Kuching (the capital of the Borneo state of Sarawak) is a nice town with some Chinese shopfronts and a few colonial relics so we had planned to spend a day walking around taking a few snaps, but as often happens, things didn’t go to plan.
We ducked into the Tourist Office to find out some bus times and happened to ask about the rafflesia, the parasitic flower that is native to south-east Asia and is the largest flower in the world. They take nine months to bloom and then start decaying after the second day of flowering and are completely rotten after another three. The staff said today was the last day before it rotted so (along with a friendly Dutch couple who were also in the office) we jumped in a taxi for the two hour journey to Gunung Gading National Park.
After a short walk through some jungle I stumbled across the flower, growing surprisingly on a rock. It was huge, over 60 cm in diameter, completely solid and looked like it was made of plastic. We had expected it to have a rotting smell but I couldn’t detect any odours. Despite travelling over four hours to essentially see a flower I was impressed and glad we went (as Becki had originally been more keen on it than me!).
Next we spent a couple days in Bako National Park, not far from Kuching. To reach it you take a local bus and then a small speedboat (only room for four + driver) along the coast to the park entrance. However, as we were a bit late, the tide was low and the speedboat kept getting sandbanked so we had to get out to push it and then had to walk the last 500 metres across the sand.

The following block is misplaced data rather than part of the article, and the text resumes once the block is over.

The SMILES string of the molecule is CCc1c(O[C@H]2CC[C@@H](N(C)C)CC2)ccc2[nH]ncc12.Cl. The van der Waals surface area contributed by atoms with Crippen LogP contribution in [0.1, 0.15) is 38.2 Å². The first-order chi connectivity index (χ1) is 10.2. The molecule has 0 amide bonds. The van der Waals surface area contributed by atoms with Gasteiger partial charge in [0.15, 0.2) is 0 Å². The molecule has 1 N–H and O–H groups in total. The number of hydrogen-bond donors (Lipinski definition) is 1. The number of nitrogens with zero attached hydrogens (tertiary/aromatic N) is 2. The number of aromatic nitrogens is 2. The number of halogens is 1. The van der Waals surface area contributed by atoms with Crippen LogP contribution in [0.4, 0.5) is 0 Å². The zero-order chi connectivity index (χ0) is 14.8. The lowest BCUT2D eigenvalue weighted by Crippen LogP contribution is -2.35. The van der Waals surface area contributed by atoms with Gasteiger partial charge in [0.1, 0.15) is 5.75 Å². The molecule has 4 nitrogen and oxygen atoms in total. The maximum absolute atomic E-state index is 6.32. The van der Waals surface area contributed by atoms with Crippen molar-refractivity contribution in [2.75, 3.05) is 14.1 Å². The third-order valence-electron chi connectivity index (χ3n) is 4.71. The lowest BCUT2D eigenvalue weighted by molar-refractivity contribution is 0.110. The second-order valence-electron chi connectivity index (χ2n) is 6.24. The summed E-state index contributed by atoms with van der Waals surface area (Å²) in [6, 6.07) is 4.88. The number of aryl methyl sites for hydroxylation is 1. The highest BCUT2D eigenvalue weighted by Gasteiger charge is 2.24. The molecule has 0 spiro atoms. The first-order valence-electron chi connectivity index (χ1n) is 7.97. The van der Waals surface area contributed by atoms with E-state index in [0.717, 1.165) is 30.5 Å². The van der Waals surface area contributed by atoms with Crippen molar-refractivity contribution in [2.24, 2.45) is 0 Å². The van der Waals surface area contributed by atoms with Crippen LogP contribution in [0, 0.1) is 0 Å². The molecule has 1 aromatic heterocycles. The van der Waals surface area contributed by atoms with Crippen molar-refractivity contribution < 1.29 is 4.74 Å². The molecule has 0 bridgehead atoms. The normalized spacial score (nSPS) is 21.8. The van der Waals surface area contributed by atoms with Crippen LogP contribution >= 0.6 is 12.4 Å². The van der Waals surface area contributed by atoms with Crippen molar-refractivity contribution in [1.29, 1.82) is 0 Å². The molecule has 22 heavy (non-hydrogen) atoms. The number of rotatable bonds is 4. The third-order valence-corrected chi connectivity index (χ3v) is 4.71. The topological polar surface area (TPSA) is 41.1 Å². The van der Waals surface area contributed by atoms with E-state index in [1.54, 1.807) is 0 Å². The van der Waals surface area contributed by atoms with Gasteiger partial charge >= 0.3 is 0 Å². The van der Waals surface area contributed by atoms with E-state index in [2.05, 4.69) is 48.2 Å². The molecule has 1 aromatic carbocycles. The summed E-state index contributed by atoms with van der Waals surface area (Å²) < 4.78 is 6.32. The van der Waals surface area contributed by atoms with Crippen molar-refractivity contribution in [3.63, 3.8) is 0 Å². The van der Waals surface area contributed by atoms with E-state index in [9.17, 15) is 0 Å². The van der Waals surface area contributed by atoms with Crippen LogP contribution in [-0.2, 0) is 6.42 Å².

Once we arrived at the park we were greeted by loads of long-tailed macaques (a small grey monkey), which were hanging (and jumping) around in the trees. There were signs all around telling you to keep an eye on your belongings as they tend to steal things (and apparently in some Asian countries they are captured and trained to help thieves!). We soon saw them relieve a customer of his can of 7-Up which he left unattended for a few second. The macaque ripped into it and finished the drink off.
We did three walks in the park and saw some nice jungle and coastal scenery and a gorgeous beach carved out of a cliff. We saw lots of proboscis monkeys in the trees. They are by far the funniest animal I have ever seen; huge red noses (the big nose is thought to be used to attract females), massive overhanging bellies and permanent red erections! They are nicknamed the ‘Dutch monkey’ as Indonesians remarked that the Dutch colonists often had a similarly large belly and nose (after drinking too much!).
We also did a night-walk through the jungle where we saw snakes, insects, catfish and the eyes of something cat-like whilst listening to the very loud jungle noises.
And to top it all off, there were several ‘bearded’ pigs hanging around camp looking for scraps: